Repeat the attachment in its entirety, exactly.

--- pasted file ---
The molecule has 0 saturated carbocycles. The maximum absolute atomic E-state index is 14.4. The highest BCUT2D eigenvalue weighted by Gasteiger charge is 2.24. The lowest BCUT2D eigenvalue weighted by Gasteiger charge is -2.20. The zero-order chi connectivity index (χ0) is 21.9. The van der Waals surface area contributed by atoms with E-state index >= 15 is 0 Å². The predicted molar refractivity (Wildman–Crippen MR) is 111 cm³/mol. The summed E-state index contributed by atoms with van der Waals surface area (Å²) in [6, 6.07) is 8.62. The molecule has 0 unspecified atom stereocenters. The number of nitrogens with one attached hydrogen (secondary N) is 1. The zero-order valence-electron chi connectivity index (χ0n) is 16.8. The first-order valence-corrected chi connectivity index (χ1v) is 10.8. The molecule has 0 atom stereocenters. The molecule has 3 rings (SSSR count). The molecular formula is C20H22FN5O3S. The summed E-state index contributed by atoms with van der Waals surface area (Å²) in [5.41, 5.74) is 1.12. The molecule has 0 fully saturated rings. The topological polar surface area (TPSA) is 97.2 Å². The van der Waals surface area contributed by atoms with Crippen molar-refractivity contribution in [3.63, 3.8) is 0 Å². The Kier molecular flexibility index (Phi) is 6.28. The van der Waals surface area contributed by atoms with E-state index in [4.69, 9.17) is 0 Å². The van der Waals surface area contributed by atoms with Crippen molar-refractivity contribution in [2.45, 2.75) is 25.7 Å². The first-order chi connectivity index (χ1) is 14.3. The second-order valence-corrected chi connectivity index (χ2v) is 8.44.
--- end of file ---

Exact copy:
The molecule has 0 saturated carbocycles. The maximum absolute atomic E-state index is 14.4. The highest BCUT2D eigenvalue weighted by Gasteiger charge is 2.24. The lowest BCUT2D eigenvalue weighted by Gasteiger charge is -2.20. The zero-order chi connectivity index (χ0) is 21.9. The van der Waals surface area contributed by atoms with E-state index >= 15 is 0 Å². The predicted molar refractivity (Wildman–Crippen MR) is 111 cm³/mol. The summed E-state index contributed by atoms with van der Waals surface area (Å²) in [6, 6.07) is 8.62. The molecule has 0 unspecified atom stereocenters. The number of nitrogens with one attached hydrogen (secondary N) is 1. The zero-order valence-electron chi connectivity index (χ0n) is 16.8. The first-order valence-corrected chi connectivity index (χ1v) is 10.8. The molecule has 0 atom stereocenters. The molecule has 3 rings (SSSR count). The molecular formula is C20H22FN5O3S. The summed E-state index contributed by atoms with van der Waals surface area (Å²) in [5.41, 5.74) is 1.12. The molecule has 0 fully saturated rings. The topological polar surface area (TPSA) is 97.2 Å². The van der Waals surface area contributed by atoms with Crippen molar-refractivity contribution in [3.63, 3.8) is 0 Å². The Kier molecular flexibility index (Phi) is 6.28. The van der Waals surface area contributed by atoms with E-state index in [4.69, 9.17) is 0 Å². The van der Waals surface area contributed by atoms with Crippen molar-refractivity contribution in [2.45, 2.75) is 25.7 Å². The first-order chi connectivity index (χ1) is 14.3. The second-order valence-corrected chi connectivity index (χ2v) is 8.44.